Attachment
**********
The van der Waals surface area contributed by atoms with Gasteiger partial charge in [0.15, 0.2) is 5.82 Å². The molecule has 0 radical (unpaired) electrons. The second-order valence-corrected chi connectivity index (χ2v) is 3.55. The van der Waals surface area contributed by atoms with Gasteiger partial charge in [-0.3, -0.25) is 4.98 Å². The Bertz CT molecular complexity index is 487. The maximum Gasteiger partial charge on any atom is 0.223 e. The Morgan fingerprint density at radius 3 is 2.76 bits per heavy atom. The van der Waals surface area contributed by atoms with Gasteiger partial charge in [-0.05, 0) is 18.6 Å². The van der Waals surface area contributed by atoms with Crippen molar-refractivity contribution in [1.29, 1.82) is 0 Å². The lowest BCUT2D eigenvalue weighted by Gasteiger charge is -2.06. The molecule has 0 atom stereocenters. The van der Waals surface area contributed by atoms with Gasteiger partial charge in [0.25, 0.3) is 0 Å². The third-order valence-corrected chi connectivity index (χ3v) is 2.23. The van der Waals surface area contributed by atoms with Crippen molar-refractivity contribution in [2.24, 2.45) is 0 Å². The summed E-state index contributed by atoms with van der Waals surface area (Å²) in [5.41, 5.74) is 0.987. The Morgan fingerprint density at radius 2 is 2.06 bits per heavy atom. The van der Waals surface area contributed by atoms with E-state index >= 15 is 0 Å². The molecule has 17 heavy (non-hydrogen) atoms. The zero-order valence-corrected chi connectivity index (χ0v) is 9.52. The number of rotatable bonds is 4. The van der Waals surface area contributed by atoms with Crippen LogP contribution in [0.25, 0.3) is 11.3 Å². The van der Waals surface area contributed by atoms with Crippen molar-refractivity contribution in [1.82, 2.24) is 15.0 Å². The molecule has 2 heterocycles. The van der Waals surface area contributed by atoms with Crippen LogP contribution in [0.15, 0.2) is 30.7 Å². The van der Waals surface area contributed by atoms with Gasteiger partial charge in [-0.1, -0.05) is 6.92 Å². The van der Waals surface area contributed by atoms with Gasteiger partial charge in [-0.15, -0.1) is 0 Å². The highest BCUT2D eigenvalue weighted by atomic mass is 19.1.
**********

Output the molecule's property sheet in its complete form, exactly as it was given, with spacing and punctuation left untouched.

The van der Waals surface area contributed by atoms with Gasteiger partial charge in [0.15, 0.2) is 5.82 Å². The molecule has 0 radical (unpaired) electrons. The second-order valence-corrected chi connectivity index (χ2v) is 3.55. The van der Waals surface area contributed by atoms with Gasteiger partial charge in [-0.3, -0.25) is 4.98 Å². The Bertz CT molecular complexity index is 487. The maximum Gasteiger partial charge on any atom is 0.223 e. The Morgan fingerprint density at radius 3 is 2.76 bits per heavy atom. The van der Waals surface area contributed by atoms with Gasteiger partial charge in [-0.05, 0) is 18.6 Å². The van der Waals surface area contributed by atoms with Crippen molar-refractivity contribution in [1.29, 1.82) is 0 Å². The lowest BCUT2D eigenvalue weighted by Gasteiger charge is -2.06. The molecule has 0 atom stereocenters. The van der Waals surface area contributed by atoms with Gasteiger partial charge in [0.25, 0.3) is 0 Å². The third-order valence-corrected chi connectivity index (χ3v) is 2.23. The van der Waals surface area contributed by atoms with Crippen molar-refractivity contribution in [2.24, 2.45) is 0 Å². The summed E-state index contributed by atoms with van der Waals surface area (Å²) in [5.41, 5.74) is 0.987. The Morgan fingerprint density at radius 2 is 2.06 bits per heavy atom. The van der Waals surface area contributed by atoms with E-state index >= 15 is 0 Å². The molecule has 17 heavy (non-hydrogen) atoms. The zero-order valence-corrected chi connectivity index (χ0v) is 9.52. The number of rotatable bonds is 4. The van der Waals surface area contributed by atoms with Crippen LogP contribution in [0.25, 0.3) is 11.3 Å². The van der Waals surface area contributed by atoms with Crippen molar-refractivity contribution in [1.82, 2.24) is 15.0 Å². The molecule has 2 heterocycles. The van der Waals surface area contributed by atoms with Crippen LogP contribution in [0.15, 0.2) is 30.7 Å². The van der Waals surface area contributed by atoms with Gasteiger partial charge in [-0.1, -0.05) is 6.92 Å². The van der Waals surface area contributed by atoms with Gasteiger partial charge in [-0.15, -0.1) is 0 Å². The highest BCUT2D eigenvalue weighted by atomic mass is 19.1.